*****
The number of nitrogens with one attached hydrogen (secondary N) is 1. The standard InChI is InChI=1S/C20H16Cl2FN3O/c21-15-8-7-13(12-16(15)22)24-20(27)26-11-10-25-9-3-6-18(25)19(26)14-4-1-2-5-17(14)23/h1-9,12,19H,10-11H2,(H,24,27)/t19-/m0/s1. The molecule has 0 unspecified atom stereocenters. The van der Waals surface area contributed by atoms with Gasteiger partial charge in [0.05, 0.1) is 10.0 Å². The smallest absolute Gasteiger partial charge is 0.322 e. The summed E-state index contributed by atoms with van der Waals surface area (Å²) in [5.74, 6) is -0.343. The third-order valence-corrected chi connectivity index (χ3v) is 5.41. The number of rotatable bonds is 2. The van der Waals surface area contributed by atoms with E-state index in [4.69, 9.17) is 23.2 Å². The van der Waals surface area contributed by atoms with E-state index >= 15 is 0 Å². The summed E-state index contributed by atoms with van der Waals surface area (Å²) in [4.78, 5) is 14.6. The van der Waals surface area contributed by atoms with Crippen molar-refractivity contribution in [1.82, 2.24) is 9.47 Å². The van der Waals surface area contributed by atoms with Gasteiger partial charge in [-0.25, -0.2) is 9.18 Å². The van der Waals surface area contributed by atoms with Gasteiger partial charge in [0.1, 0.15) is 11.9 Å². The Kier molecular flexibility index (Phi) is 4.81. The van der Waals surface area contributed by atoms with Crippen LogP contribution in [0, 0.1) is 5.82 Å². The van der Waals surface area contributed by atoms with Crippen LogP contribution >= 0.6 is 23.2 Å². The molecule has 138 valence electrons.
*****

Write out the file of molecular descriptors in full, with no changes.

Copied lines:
The number of nitrogens with one attached hydrogen (secondary N) is 1. The standard InChI is InChI=1S/C20H16Cl2FN3O/c21-15-8-7-13(12-16(15)22)24-20(27)26-11-10-25-9-3-6-18(25)19(26)14-4-1-2-5-17(14)23/h1-9,12,19H,10-11H2,(H,24,27)/t19-/m0/s1. The molecule has 0 unspecified atom stereocenters. The van der Waals surface area contributed by atoms with Gasteiger partial charge in [0.05, 0.1) is 10.0 Å². The smallest absolute Gasteiger partial charge is 0.322 e. The summed E-state index contributed by atoms with van der Waals surface area (Å²) in [5.74, 6) is -0.343. The third-order valence-corrected chi connectivity index (χ3v) is 5.41. The number of rotatable bonds is 2. The van der Waals surface area contributed by atoms with E-state index in [4.69, 9.17) is 23.2 Å². The van der Waals surface area contributed by atoms with E-state index >= 15 is 0 Å². The summed E-state index contributed by atoms with van der Waals surface area (Å²) in [4.78, 5) is 14.6. The van der Waals surface area contributed by atoms with Crippen molar-refractivity contribution in [1.82, 2.24) is 9.47 Å². The van der Waals surface area contributed by atoms with Gasteiger partial charge in [-0.25, -0.2) is 9.18 Å². The van der Waals surface area contributed by atoms with Gasteiger partial charge in [0.1, 0.15) is 11.9 Å². The Kier molecular flexibility index (Phi) is 4.81. The van der Waals surface area contributed by atoms with Crippen LogP contribution in [0, 0.1) is 5.82 Å². The van der Waals surface area contributed by atoms with Crippen LogP contribution >= 0.6 is 23.2 Å². The molecule has 138 valence electrons.